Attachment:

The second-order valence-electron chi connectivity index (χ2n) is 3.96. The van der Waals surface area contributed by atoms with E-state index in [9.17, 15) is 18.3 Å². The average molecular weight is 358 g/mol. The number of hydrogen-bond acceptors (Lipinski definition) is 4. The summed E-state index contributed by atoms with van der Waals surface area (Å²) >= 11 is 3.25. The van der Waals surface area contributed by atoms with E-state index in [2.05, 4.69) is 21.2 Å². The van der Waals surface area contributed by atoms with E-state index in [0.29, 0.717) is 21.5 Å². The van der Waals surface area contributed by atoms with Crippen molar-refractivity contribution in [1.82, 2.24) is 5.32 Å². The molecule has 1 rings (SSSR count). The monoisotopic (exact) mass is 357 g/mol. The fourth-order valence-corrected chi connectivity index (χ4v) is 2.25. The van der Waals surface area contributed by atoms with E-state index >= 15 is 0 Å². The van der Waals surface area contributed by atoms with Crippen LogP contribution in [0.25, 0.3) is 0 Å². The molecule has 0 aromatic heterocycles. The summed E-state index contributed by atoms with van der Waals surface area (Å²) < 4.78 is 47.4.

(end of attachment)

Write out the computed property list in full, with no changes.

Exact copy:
The second-order valence-electron chi connectivity index (χ2n) is 3.96. The van der Waals surface area contributed by atoms with E-state index in [9.17, 15) is 18.3 Å². The average molecular weight is 358 g/mol. The number of hydrogen-bond acceptors (Lipinski definition) is 4. The summed E-state index contributed by atoms with van der Waals surface area (Å²) >= 11 is 3.25. The van der Waals surface area contributed by atoms with E-state index in [2.05, 4.69) is 21.2 Å². The van der Waals surface area contributed by atoms with E-state index in [0.29, 0.717) is 21.5 Å². The van der Waals surface area contributed by atoms with Crippen molar-refractivity contribution in [1.82, 2.24) is 5.32 Å². The molecule has 1 rings (SSSR count). The monoisotopic (exact) mass is 357 g/mol. The fourth-order valence-corrected chi connectivity index (χ4v) is 2.25. The van der Waals surface area contributed by atoms with E-state index >= 15 is 0 Å². The van der Waals surface area contributed by atoms with Crippen LogP contribution in [0.25, 0.3) is 0 Å². The molecule has 0 aromatic heterocycles. The summed E-state index contributed by atoms with van der Waals surface area (Å²) < 4.78 is 47.4.